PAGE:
Aidan Smith: Fifty years on from Turnbull's Tornadoes they've really Hibsed it this time

Stephen Robinson said it was inevitable. A cast-iron certainty that after a spell away he would return to “the madness of Scottish football”. But you’ve got to wonder: did he ever think it would be as mad as this?

As mad as four top-flight bosses probably wishing they were still on their summer hols and even prepared to take their chances amid the raging wildfires of France, Greece and Spain.

As mad as these guys managing to irritate sizable chunks of their clubs’ fanbases by the middle of July. As mad as polls being organised for the likeliest sacking before the new campaign has properly begun.

It’s a Mad, Mad, Mad, Mad World was a 1963 American movie comedy about the slapstick pursuit of a ton of money buried somewhere in the deserts of California.

The Rocky road for Bushiri at Hibs continued with the player being fielded in the Premier Sports Cup despite being banned, ending the club's involvement in the competition

It’s a mad, mad, mad, mad season looks like being the story of 2022-23 in Scotland - and that’s before the juddering introduction of VAR and the juddering interruption caused by the World Cup.

It’s a Mad, Mad, Mad, Mad World starred, among a host of madcap stars, the Three Stooges. The four poor schmucks are Robinson, Callum Davidson, Lee Johnson and Graham Alexander.

It only seems like yesterday that St Mirren fans were grudgingly and grumpily allowing Robinson the chance to rip it up and start again; that Davidson’s St Johnstone escaped relegation by the hair of their chinny-chin-chins with the promise that next time it would be different; that Hibernian after sacking two managers within four months were telling their supporters they’d finally got it right with Johnson; that Motherwell’s players were somersaulting across Fir Park having qualified for Europe.

It only seems like yesterday because it more or less was. There’s been virtually no time between one season ending and the next one beginning which may partly explain Motherwell’s defeat at home to a Sligo Rovers team with many more games behind them. But it can hardly be an excuse for the dismal performances and results recorded by the other three in the Premier Sports Cup when the likes of Falkirk, Airdrieonians, Queen of the South and Annan Athletic coming from two or three divisions below have had no more preparation and subsist on fewer resources.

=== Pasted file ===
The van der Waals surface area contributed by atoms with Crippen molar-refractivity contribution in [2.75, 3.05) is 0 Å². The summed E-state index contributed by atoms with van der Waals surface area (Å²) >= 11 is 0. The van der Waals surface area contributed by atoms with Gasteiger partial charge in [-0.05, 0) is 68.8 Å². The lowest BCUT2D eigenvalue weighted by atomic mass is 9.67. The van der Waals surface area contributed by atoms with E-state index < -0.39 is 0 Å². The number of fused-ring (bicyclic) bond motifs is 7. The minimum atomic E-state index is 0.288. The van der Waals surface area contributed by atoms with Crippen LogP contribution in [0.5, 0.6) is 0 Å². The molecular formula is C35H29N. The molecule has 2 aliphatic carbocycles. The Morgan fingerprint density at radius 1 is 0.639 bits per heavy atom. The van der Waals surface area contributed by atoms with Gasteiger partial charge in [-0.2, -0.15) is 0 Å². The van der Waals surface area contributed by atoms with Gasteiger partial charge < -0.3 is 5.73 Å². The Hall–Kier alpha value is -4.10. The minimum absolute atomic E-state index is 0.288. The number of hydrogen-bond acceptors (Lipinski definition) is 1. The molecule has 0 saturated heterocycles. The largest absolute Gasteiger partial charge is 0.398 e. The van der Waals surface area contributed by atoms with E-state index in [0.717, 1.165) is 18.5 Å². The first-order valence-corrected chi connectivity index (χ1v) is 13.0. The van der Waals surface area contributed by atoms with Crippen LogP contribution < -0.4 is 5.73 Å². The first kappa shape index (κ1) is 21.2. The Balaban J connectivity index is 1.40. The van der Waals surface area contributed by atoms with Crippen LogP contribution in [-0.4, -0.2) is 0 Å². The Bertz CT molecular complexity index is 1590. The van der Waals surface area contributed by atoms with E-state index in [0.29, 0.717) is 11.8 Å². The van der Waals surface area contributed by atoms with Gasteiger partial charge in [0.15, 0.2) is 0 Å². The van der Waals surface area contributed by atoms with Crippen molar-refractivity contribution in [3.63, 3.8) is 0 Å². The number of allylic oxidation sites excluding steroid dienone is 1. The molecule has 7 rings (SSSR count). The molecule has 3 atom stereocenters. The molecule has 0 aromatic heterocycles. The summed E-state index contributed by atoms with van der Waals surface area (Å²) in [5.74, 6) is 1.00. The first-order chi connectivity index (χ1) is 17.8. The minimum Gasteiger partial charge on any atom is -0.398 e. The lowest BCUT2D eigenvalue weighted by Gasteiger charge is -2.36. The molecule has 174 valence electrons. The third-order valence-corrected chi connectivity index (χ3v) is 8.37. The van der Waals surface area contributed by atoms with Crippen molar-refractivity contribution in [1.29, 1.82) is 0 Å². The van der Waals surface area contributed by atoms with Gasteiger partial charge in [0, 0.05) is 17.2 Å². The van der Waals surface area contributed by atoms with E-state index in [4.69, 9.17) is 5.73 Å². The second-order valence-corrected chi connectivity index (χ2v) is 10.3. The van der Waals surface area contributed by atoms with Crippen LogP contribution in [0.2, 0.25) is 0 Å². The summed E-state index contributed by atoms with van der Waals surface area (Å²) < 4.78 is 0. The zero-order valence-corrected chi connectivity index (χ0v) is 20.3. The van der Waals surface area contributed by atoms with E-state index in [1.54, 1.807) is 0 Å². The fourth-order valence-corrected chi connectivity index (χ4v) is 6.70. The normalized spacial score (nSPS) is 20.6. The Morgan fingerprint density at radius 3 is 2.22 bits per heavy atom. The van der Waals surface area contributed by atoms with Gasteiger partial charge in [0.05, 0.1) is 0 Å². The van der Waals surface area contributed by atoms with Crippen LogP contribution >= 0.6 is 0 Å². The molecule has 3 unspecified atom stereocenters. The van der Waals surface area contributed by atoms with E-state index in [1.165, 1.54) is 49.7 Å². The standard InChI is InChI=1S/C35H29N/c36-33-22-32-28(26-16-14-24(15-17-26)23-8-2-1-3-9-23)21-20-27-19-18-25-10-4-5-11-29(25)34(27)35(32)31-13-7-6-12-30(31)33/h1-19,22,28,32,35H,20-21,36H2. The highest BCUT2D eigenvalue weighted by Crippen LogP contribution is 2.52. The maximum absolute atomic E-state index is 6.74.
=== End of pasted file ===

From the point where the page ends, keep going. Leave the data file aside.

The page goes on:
If these ties have been used as warm-ups for league action, to try out different formations and find settled sides, then the plans have backfired. Memo to those brave fools striving to manage in Scotland and stay in their jobs: the serious stuff starts next weekend. There’s no more time to fiddle and faff. And you’ve just brought extra heat upon yourselves.

Maybe the beleaguered bosses can hide behind the summer heatwave and blame it for the fans getting so het up. The last heatwave in 1976 officially began on 23 June when football had stopped for a proper break, largely burning itself out before games resumed in late August.

This time, though, it’s almost as if supporters have been taking their cue from Tory MPs. The past couple of weeks have been like a reverse party leadership contest. Instead of a race to No 10 and the premiership, our Premiership bosses are desperate to avoid becoming the quickest casualty of a new football season. None of them wants to be Nadhim Zahawi, the currently two-and-a-half-week-old and surely doomed Chancellor.

I’m pretty sure St Mirren, St Johnstone, and Hibs didn’t set out to muck up their involvement in what some of us will always call the League Cup, but that is what they’ve done. St Mirren, after all, won it recently and St Johnstone very recently.

Hibs, meanwhile, have lifted it three times in the last half-century and only Aberdeen outwith the Old Firm have bettered that. December will mark the 50th anniversary of the Turnbull’s Tornadoes triumph and those fairly new to jobs at Easter Road should know that the Hibee faithful are rather fond of the old three-handled bucket - and aren’t taking kindly to the manner in which the club have just exited the competition.

What a cock-up the other night when Rocky Bushiri played the whole match against Morton when he should have been in the stand, sitting out a suspension. Some fans saw the funny side - that fabled gloomy humour endures - by admitting they were nervous about signing up for a season ticket in case some clot sent booked them into Ibrox for the whole of 2022-23.

Others weren’t so forgiving, wondering why they wouldn’t get their money back for the farce of a fixture and suggesting, with the punishment ending participation in the tournament, that in the long and inglorious history of their club Hibsing it, a new low had been plumbed.

What an eccentric little career Bushiri is assembling for himself in Leith. Erratic performances last season were best summed up by that deliberate hoof into the North Sea up at Gayfield. He was then thanked for his services only for another club oversight to land him a surprise three-year deal. It’s a Mad, Mad, Mad, Mad World threw together a rum crew: a honeymooning dentist, a seaweed tycoon, an alcoholic pilot, an obnoxious mother-in-law. If the film was ever to be remade, maybe Bushiri’s backstory would qualify him for a part. Or rule him out on the grounds of being just too silly.

For the bold Rocky, the only way is up. Same with Hibs and the others who’ve made false starts. St Mirren begin in the league against Motherwell, Robinson’s former club, while Hibs travel to St Johnstone hoping that a trio of old boys, undistinguished in green and white, don’t bite them on the collective bum. Something, and maybe more than one thing, has got to give.

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